• It helps us make better decisions. If you are in the habit of cognitive reframing you will come up with more positives and negatives of a situation. Leading not only to make better decisions but also to take advantage of opportunities that we might have missed because of our one track thinking.

  • We can easily be overwhelmed by a problem because we cannot see a way out. Cognitive reframing will allow us to see it from different angles. You never know, the problem may even turn out to be a blessing in disguise.

  • Seeing other view points helps in our relationships. Imagine how many arguments and misunderstandings you could avoid if you question the validity of your own point of view.

Compassion for Your Self and Others

When you see how your thoughts can mislead you, and how we are all hard wired to see the negative before the positive you will have compassion.

You will go easy on yourself for your mistakes and will have the same compassion for others.

Cognitive Reframing Enhances Self Reflection

When you do cognitive reframing consistently you will understand yourself better.

Higher self awareness is one of the keys to emotional intelligence. Understanding yourself better means you will understand others more clearly also.

Cognitive Reframing Can Help With These Issues

Cognitive reframing is useful for anyone who wants a helpful way of looking at things. It is also for people who want a better sense of well being and mental health.

However, there are also specific mental health conditions it can help with…

  • Addiction
  • Anxiety
  • Depressive Disorders
  • Eating Disorders
  • Insomnia
  • Chronic Pain Disorders
  • Post-Traumatic Stress Disorder (PTSD)
  • Social Anxiety
  • Caregiver Stress
  • Grief & Loss
  • Low Self-Esteem
  • Relationship Stress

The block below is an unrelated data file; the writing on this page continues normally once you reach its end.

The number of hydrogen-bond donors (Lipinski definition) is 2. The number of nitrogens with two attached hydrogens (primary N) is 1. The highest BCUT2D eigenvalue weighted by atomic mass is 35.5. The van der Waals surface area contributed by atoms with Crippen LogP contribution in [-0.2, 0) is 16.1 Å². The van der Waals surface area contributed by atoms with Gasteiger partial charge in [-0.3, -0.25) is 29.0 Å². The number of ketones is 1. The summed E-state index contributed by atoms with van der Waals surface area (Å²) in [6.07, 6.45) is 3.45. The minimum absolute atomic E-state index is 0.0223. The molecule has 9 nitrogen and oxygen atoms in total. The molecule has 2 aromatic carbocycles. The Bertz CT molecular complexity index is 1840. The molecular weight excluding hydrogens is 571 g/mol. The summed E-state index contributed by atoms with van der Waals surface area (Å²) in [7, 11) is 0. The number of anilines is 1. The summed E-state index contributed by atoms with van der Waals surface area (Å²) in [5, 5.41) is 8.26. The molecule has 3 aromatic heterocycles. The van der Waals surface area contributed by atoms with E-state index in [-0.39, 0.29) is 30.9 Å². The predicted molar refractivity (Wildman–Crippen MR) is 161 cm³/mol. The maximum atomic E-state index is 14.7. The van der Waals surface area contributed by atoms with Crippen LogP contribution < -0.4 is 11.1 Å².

For example, someone who suffers from social anxiety may have thoughts like “I’m boring” and “People will judge me”.

These thoughts can make them feel nervous and avoid social situations.

By using cognitive reframing, they can challenge these thoughts and replace them with more positive ones, such as “I have unique way of looking at the world, that few understand” and “Everyone is busy judging themselves, I won’t judge myself”.

These thoughts can make them feel more confident and enjoy social interactions.

Examples of Cognitive Reframing

Original ThoughtReframed Thought
“I’m terrible at this.”“I’m still learning, and with practice, I can improve.”
“I can’t believe I failed.”“This is just one setback, and I can learn valuable lessons from it.”
“I’ll never be able to do it.”“It might be challenging, but I can break it down into smaller steps and make progress.”
“Nobody likes me.”“I have people who care about me, and I can focus on building positive connections.”
“This situation is hopeless.”“There are always options and solutions; I just need to find them.”
“I can’t handle this stress.”“I’ve overcome stress before, and I have coping strategies to manage it.”
“I’m a failure because I made a mistake.”“Mistakes are part of learning and growth, and they don’t define my worth.”
“I’ll never be good enough.”“I am enough as I am, and I can continue to grow and improve.”
“I’m stuck in this situation forever.”“Change is possible, and I have the ability to make choices that lead to positive change.”
“I’m so overwhelmed, I can’t do anything.”“I can prioritize tasks and take them one step at a time, which will help me make progress.”
Cognitive Reframing Examples

How to Practice Cognitive Reframing

Step 1 of cognitive reframing is becoming aware of your unhelpful thinking patterns

Cognitive reframing is a skill you can learn and practice.